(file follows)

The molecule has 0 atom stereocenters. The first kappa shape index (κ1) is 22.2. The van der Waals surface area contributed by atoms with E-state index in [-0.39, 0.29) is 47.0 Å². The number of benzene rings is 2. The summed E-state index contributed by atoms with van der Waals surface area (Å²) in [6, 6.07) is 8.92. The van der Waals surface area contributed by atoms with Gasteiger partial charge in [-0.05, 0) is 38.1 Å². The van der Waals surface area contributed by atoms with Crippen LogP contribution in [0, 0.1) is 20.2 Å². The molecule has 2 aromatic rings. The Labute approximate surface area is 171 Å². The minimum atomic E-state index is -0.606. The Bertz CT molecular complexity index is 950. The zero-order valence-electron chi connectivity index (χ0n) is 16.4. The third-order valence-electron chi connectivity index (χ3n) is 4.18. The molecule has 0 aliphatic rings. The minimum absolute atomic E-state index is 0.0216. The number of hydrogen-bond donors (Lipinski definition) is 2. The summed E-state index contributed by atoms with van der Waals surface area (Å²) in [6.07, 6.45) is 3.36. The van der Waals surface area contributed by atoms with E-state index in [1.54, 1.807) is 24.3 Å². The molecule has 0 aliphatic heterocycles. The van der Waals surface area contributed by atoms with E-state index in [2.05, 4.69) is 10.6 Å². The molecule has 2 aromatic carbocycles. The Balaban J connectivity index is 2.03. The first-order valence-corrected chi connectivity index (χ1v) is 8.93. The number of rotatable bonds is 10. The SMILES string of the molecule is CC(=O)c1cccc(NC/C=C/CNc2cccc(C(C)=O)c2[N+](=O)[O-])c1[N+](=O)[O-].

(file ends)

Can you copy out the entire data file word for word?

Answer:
The molecule has 0 atom stereocenters. The first kappa shape index (κ1) is 22.2. The van der Waals surface area contributed by atoms with E-state index in [-0.39, 0.29) is 47.0 Å². The number of benzene rings is 2. The summed E-state index contributed by atoms with van der Waals surface area (Å²) in [6, 6.07) is 8.92. The van der Waals surface area contributed by atoms with Gasteiger partial charge in [-0.05, 0) is 38.1 Å². The van der Waals surface area contributed by atoms with Crippen LogP contribution in [0, 0.1) is 20.2 Å². The molecule has 2 aromatic rings. The Labute approximate surface area is 171 Å². The minimum atomic E-state index is -0.606. The Bertz CT molecular complexity index is 950. The zero-order valence-electron chi connectivity index (χ0n) is 16.4. The third-order valence-electron chi connectivity index (χ3n) is 4.18. The molecule has 0 aliphatic rings. The minimum absolute atomic E-state index is 0.0216. The number of hydrogen-bond donors (Lipinski definition) is 2. The summed E-state index contributed by atoms with van der Waals surface area (Å²) in [6.07, 6.45) is 3.36. The van der Waals surface area contributed by atoms with E-state index in [1.54, 1.807) is 24.3 Å². The molecule has 0 aliphatic heterocycles. The van der Waals surface area contributed by atoms with E-state index in [2.05, 4.69) is 10.6 Å². The molecule has 2 aromatic carbocycles. The Balaban J connectivity index is 2.03. The first-order valence-corrected chi connectivity index (χ1v) is 8.93. The number of rotatable bonds is 10. The SMILES string of the molecule is CC(=O)c1cccc(NC/C=C/CNc2cccc(C(C)=O)c2[N+](=O)[O-])c1[N+](=O)[O-].